The attack of the flying spiders

By guest writer Rose Farley

Unusual bits of white string seen floating through the sky this morning had some residents wondering whether they were seeing the remnants of a silly string battle or, perhaps, witnessing an alien invasion. After the threads began attaching themselves to street lamps, stair railings, bushes and even cars, a closer inspection revealed the threads contained tiny white creatures.

Were these invaders from outer space intent on hatching pods and taking over our bodies when we go to sleep? Alas, no, says Allen Dean, a research assistant in the Department of Entomology at Texas A&M University.

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After being sent two photographs of the creatures taken outside the Advocate’s offices, Dean identified them as common spiders known as the striped Lynx or, to be more precise, the Oxyopes salticus, Family Oxyopidae.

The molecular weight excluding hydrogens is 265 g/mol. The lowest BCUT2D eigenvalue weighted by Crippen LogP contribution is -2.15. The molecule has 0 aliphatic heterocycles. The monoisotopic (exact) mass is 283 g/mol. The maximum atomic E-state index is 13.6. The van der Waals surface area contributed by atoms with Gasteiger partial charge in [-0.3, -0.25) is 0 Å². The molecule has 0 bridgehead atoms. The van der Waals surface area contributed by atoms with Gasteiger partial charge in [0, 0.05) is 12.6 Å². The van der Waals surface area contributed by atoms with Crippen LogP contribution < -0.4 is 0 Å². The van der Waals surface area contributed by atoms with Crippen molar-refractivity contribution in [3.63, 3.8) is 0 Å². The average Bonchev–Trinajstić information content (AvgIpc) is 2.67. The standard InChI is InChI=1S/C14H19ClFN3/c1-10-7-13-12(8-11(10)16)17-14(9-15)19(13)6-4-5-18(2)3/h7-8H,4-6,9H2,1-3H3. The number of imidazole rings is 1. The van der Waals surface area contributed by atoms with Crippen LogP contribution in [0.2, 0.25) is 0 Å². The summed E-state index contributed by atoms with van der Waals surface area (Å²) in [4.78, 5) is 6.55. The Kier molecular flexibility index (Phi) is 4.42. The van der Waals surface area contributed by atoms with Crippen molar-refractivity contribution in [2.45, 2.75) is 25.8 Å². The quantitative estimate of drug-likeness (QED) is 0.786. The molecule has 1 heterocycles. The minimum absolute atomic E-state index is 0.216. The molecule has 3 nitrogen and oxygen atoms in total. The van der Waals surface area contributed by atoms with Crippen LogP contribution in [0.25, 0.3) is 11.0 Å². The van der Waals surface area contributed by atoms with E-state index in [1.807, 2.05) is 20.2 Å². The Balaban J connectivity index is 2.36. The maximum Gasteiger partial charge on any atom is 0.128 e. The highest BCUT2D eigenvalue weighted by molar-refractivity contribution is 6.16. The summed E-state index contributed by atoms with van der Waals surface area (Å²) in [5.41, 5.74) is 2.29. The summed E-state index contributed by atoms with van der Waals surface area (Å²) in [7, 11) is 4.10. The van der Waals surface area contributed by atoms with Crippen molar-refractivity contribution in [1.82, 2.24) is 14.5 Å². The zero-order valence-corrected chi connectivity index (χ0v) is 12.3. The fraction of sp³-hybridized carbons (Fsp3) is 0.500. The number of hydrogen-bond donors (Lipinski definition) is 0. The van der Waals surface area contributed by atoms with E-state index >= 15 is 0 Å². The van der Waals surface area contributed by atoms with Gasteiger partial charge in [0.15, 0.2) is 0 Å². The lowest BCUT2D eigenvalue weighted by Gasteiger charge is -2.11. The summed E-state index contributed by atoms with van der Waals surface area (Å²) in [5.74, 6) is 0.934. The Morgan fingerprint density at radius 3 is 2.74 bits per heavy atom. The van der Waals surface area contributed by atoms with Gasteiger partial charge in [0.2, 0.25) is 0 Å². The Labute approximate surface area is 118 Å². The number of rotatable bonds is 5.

The spiders are beneficial because they feed on other pests about their size and they are not harmful to people. This morning’s event, which is known as ballooning, happens when the spiders let out silk from their abdomens and become airborne as a way to disperse.

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“The distance they can travel depends on the air currents,” Dean says, adding that, like a parachuter, they can pull in the silk to descend. “Ballooning is a common event and occurs one to two times per year (May and September). They can have two generations per year with egg sacs hatching about this time of year.”

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